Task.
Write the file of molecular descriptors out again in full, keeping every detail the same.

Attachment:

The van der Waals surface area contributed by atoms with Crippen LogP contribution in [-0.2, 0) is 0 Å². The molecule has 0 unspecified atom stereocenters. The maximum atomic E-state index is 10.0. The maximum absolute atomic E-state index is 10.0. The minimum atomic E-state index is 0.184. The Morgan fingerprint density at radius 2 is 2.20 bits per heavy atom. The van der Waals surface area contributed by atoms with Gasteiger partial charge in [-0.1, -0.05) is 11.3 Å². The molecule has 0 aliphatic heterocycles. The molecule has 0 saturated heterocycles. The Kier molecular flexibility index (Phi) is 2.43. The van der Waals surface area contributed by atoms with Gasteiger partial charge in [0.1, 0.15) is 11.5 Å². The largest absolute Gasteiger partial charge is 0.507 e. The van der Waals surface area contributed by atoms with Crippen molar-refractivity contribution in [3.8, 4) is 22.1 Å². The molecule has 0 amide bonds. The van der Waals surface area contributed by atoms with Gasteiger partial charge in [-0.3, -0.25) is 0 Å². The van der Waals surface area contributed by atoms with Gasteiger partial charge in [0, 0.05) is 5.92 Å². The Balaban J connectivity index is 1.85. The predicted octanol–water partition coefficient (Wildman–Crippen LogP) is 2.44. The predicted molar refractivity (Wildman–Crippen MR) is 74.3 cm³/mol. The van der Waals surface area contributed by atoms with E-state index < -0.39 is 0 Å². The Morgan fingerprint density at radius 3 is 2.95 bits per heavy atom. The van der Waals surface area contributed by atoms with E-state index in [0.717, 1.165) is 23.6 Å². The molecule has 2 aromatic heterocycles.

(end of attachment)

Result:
The van der Waals surface area contributed by atoms with Crippen LogP contribution in [-0.2, 0) is 0 Å². The molecule has 0 unspecified atom stereocenters. The maximum atomic E-state index is 10.0. The maximum absolute atomic E-state index is 10.0. The minimum atomic E-state index is 0.184. The Morgan fingerprint density at radius 2 is 2.20 bits per heavy atom. The van der Waals surface area contributed by atoms with Gasteiger partial charge in [-0.1, -0.05) is 11.3 Å². The molecule has 0 aliphatic heterocycles. The molecule has 0 saturated heterocycles. The Kier molecular flexibility index (Phi) is 2.43. The van der Waals surface area contributed by atoms with Gasteiger partial charge in [0.1, 0.15) is 11.5 Å². The largest absolute Gasteiger partial charge is 0.507 e. The van der Waals surface area contributed by atoms with Crippen molar-refractivity contribution in [3.8, 4) is 22.1 Å². The molecule has 0 amide bonds. The van der Waals surface area contributed by atoms with Gasteiger partial charge in [-0.3, -0.25) is 0 Å². The van der Waals surface area contributed by atoms with Gasteiger partial charge in [0, 0.05) is 5.92 Å². The Balaban J connectivity index is 1.85. The predicted octanol–water partition coefficient (Wildman–Crippen LogP) is 2.44. The predicted molar refractivity (Wildman–Crippen MR) is 74.3 cm³/mol. The van der Waals surface area contributed by atoms with E-state index < -0.39 is 0 Å². The Morgan fingerprint density at radius 3 is 2.95 bits per heavy atom. The van der Waals surface area contributed by atoms with E-state index in [0.717, 1.165) is 23.6 Å². The molecule has 2 aromatic heterocycles.